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As much as you'd like to see your belly fat melt away, your body burns fat for energy throughout your body, not just in one body part. Both sprinting and long-distance running can help you metabolize more fat throughout your body, however, the amount of fat you burn from doing these exercises varies. Current research shows that sprinting can help you burn fat quicker than long-distance running.
Spot Reduction Myth
Spot reduction refers to a process in which body fat is reduced by exercising a specific body part. However, a 1984 study published in "Research Quarterly for Exercise and Sport" showed that subjects who performed 27 days of situps showed no reduction of fat cell size or any fat mass reduction in the abdominal region compared to other body parts that weren't trained, such as the glutes and shoulders. Full-body exercises, such as sprinting and long-distance running, have been shown to significantly reduce body fat and increase your body's ability to use fat as fuel more efficiently. A 2004 study published in "Journal of Sports Medicine and Physical Fitness" demonstrated that men who performed long-distance running had more muscle mass and less fat in their legs compared to men who run shorter distances or do not run at all.
Sprinting and Long-Distance Running Comparison
You don't always need to perform long-distance running to burn fat. Bouts of sprinting can be just as beneficial as long-distance running to improve cardiovascular health and fat oxidation -- or breakdown. A 2012 study from the University of Lethbridge in Alberta, Canada, showed that bouts of two-minute sprints elicit similar levels of oxygen consumption improvement as 30 minutes of continuous running. However, sprinting elicits a higher metabolic rate than continuous, steady-pace aerobics because the exercise intensity in sprinting is higher than steady-pace aerobics. A 2008 study published in the "American Journal of Physiology" showed that men who performed eight weeks of interval training -- performing a bout of high-intensity exercise followed by a period of lower-intensity exercise -- had a higher fat oxidation rate than those who performed continuous, steady-pace aerobics.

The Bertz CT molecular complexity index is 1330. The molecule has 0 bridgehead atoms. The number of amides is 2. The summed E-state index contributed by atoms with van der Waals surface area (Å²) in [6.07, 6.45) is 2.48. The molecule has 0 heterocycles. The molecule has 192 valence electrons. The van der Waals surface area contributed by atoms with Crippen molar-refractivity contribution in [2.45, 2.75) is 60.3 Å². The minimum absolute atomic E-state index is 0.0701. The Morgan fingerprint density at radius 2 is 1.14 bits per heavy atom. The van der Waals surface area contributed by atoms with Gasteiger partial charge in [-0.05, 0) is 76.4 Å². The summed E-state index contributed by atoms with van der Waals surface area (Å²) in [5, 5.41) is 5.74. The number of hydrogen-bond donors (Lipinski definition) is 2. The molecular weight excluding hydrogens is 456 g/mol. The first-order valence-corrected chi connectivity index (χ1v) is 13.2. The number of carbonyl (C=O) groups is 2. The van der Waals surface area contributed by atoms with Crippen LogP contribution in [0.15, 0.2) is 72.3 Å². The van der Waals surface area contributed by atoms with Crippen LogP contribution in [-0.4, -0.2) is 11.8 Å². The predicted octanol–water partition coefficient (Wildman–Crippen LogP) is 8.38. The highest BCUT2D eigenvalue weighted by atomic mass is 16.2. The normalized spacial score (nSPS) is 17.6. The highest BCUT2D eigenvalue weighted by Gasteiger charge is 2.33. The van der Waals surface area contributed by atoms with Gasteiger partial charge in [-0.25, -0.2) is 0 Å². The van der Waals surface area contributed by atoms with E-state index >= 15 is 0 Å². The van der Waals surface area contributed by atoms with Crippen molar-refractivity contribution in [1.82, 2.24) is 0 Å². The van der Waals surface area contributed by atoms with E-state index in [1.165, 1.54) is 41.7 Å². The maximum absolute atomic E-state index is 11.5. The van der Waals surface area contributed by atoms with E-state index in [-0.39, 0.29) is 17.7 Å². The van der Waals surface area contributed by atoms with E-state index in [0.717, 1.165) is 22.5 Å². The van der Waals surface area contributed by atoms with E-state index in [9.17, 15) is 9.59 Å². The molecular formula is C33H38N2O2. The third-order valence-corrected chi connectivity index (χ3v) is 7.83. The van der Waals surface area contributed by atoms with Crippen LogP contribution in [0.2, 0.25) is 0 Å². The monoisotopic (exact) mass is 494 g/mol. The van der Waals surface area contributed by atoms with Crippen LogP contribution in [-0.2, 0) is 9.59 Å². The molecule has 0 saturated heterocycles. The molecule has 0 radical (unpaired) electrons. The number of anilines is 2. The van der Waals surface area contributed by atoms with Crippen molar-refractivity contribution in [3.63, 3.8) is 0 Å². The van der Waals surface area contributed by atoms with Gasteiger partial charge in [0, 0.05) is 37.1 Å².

Your metabolism and the rate of oxygen consumption are factors that contribute to how much fat your body uses after exercise. After a bout of exercise, your body undergoes a process called EPOC -- excess post-exercise oxygen consumption -- in which your body uses fat as the primary source of fuel to repair damaged tissues, reduce body temperature and balance hormones, according to exercise physiologist Len Kravitz of the University of New Mexico. This increased metabolism can last between 15 minutes to 48 hours. As exercise intensity increases, the rate and duration of EPOC also increases. In a 2012 study published in "Journal of Sports Medicine and Physical Fitness," overweight young women who performed interval training had a significantly higher body-fat reduction than those who performed continuous aerobics.
Although sprinting and other forms of high-intensity exercises generally burn more fat than continuous, long-distance running, not everyone can handle strenuous exercise, especially if they're unfamiliar with exercise. Even elite athletes can suffer injuries from overuse and training. In a 2012 study published in the "Journal of Strength and Conditioning Research," elite rugby players who performed bouts of high-intensity sprinting had a higher risk of soft tissue damage in their lower body than those who performed lower-intensity, longer-distance running. A review of high-intensity exercise training in "Australian Family Physician" recommends that certain populations may need special health assessments and instructions before starting any high-intensity workout. Work with a qualified exercise professional if you're new to sprinting or interval training before training on your own.